So, I was in hospital. I self-presented, got assessed and told I had to stay, I had a ‘procedure’, after which I was discharged home. Here is my first blog about it.
Before offering some comments, I want to thank some people. First, the nurses Laura, Kochuthresia, Annabel, Apollo, Becky, Nicola, Alexandros, you all showed me the human face of healthcare. I will never forget the cup of (dreadful) tea you offered me, Laura – it was so compassionate and empathic. Second, the physicians, Sawan, Craig and Azhar (I did call them by their first name), you were professional and tried your hardest to be reassuring, even though we quarrelled about politics. Deepu, I have a profound gratitude for your calm and coolness, well, and that you saved my life. And nothing I say (below or otherwise) can even change that.
But, grateful as I am, I was also taking part in a little ethnographic study, DG’s hospital stay, a study which produced some interesting results. And here is my first account of them.
1. Standing. The first thing that struck me during my stay was that everybody was standing. As I was forced to lie in bed, people who came to talk to me inevitably stood towering of me. I’m not very tall, but the situation in which I was made to lie in bed and either the nurse or the medic was standing above me, made me feel like a child. The standing created a spatial perspective in which I became a child having to look right up to speak to the powerful adult. I hated it.
I commented on it and heard that it was all about hygiene. Siting on my bed would transfer bad bacteria onto it and I wouldn’t want it, would I? I pointed out that that I had seen visitors sit on beds and nobody seemed to care. Surely, I continued, visitors do not miraculously bring less bacteria to the hospital than the doctors. On that, I heard it was what it was – the usual dismissal of a challenge to a routine. Only one doctor sat down to speak to me and it was a very different conversation.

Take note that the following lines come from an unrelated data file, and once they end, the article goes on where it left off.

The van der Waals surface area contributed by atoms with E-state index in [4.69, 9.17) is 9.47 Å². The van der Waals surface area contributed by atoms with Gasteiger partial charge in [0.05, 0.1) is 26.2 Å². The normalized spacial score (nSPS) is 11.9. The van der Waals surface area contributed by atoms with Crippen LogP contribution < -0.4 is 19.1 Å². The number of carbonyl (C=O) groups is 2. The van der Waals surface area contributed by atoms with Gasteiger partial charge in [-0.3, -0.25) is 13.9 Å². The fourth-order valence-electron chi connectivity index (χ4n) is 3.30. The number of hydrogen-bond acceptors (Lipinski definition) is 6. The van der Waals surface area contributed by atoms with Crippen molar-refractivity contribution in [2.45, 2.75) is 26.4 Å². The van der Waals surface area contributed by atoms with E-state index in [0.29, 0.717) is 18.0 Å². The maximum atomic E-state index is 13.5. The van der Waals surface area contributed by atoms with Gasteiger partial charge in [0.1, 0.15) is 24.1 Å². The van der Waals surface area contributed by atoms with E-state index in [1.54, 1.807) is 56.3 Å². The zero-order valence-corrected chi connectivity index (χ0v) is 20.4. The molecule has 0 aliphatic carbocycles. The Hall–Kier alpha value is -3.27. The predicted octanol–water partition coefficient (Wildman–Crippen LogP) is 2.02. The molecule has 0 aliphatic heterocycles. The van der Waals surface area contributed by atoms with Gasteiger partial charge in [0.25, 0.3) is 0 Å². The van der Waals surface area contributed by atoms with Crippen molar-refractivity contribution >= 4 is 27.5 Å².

Of course, I understand that things are complex and it is awkward for a doctor, doing the rounds, surrounded by their entourage, to sit down, let alone for the entire court to sit down on my bed. Still, you need to decide what the priority is. Is it your power and routine or is it engaging with me? No, you’d better not answer.
2. Relationships. I continued to be irritated by doctors introducing themselves by using their professional title (no problem with that) and then proceeding to call me by my first name. Why?! I’m not a child, for pity’s sake, and I take exception to being treated like one.
Me being me, I immediately adopted a defence strategy. So, whenever a doctor introduced themselves, saying ‘Hello, I’m Dr Smith’, I responded with ‘Hello, I’m Dr Galasinski’. And it worked a treat. You could also touch and taste the difference in the relationship. None continued to call me by my first name, a couple called me Dr Galasinski. Incidentally, a medical student (about whom I will write in the next post) asked me what I would like to be called. The consternation on his face when I said “Professor Galasinski”, was quite funny.
It’s fairly obvious that it all is about power and me undermining the its default setup between the doctor and the patient. And what my exchanges suggest that the disturbance in the (medical) force makes the powerful quite uneasy and unhappy. But as I was engaged in a power struggle with them, I benefited from it. So, here is my advice. If you’re ill and you’re going to hospital, get a PhD!